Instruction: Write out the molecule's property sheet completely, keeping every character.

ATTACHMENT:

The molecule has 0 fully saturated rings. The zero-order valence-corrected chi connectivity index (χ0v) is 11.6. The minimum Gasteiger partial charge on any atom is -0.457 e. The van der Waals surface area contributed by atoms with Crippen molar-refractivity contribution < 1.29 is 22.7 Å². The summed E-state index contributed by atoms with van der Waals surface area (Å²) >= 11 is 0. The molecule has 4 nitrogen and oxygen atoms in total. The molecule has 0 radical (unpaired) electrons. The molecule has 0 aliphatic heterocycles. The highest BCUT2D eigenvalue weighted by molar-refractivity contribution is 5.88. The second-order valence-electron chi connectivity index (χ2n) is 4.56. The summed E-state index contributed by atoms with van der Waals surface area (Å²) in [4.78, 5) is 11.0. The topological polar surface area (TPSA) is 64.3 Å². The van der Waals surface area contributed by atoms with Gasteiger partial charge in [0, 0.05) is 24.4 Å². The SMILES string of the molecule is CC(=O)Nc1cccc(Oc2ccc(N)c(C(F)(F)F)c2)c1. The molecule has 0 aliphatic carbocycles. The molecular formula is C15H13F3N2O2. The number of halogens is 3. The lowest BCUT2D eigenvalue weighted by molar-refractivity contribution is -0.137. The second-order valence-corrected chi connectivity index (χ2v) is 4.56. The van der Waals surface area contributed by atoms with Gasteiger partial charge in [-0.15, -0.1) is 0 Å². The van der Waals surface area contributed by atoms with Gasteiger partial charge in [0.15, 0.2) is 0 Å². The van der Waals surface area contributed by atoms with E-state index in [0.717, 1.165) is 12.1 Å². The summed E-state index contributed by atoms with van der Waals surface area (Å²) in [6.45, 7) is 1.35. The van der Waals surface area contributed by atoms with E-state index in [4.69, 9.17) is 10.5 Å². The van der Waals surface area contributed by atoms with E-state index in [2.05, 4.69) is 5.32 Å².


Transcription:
The molecule has 0 fully saturated rings. The zero-order valence-corrected chi connectivity index (χ0v) is 11.6. The minimum Gasteiger partial charge on any atom is -0.457 e. The van der Waals surface area contributed by atoms with Crippen molar-refractivity contribution < 1.29 is 22.7 Å². The summed E-state index contributed by atoms with van der Waals surface area (Å²) >= 11 is 0. The molecule has 4 nitrogen and oxygen atoms in total. The molecule has 0 radical (unpaired) electrons. The molecule has 0 aliphatic heterocycles. The highest BCUT2D eigenvalue weighted by molar-refractivity contribution is 5.88. The second-order valence-electron chi connectivity index (χ2n) is 4.56. The summed E-state index contributed by atoms with van der Waals surface area (Å²) in [4.78, 5) is 11.0. The topological polar surface area (TPSA) is 64.3 Å². The van der Waals surface area contributed by atoms with Gasteiger partial charge in [0, 0.05) is 24.4 Å². The SMILES string of the molecule is CC(=O)Nc1cccc(Oc2ccc(N)c(C(F)(F)F)c2)c1. The molecule has 0 aliphatic carbocycles. The molecular formula is C15H13F3N2O2. The number of halogens is 3. The lowest BCUT2D eigenvalue weighted by molar-refractivity contribution is -0.137. The second-order valence-corrected chi connectivity index (χ2v) is 4.56. The van der Waals surface area contributed by atoms with Gasteiger partial charge in [-0.15, -0.1) is 0 Å². The van der Waals surface area contributed by atoms with Gasteiger partial charge in [0.15, 0.2) is 0 Å². The van der Waals surface area contributed by atoms with E-state index in [0.717, 1.165) is 12.1 Å². The summed E-state index contributed by atoms with van der Waals surface area (Å²) in [6.45, 7) is 1.35. The van der Waals surface area contributed by atoms with E-state index in [4.69, 9.17) is 10.5 Å². The van der Waals surface area contributed by atoms with E-state index in [2.05, 4.69) is 5.32 Å².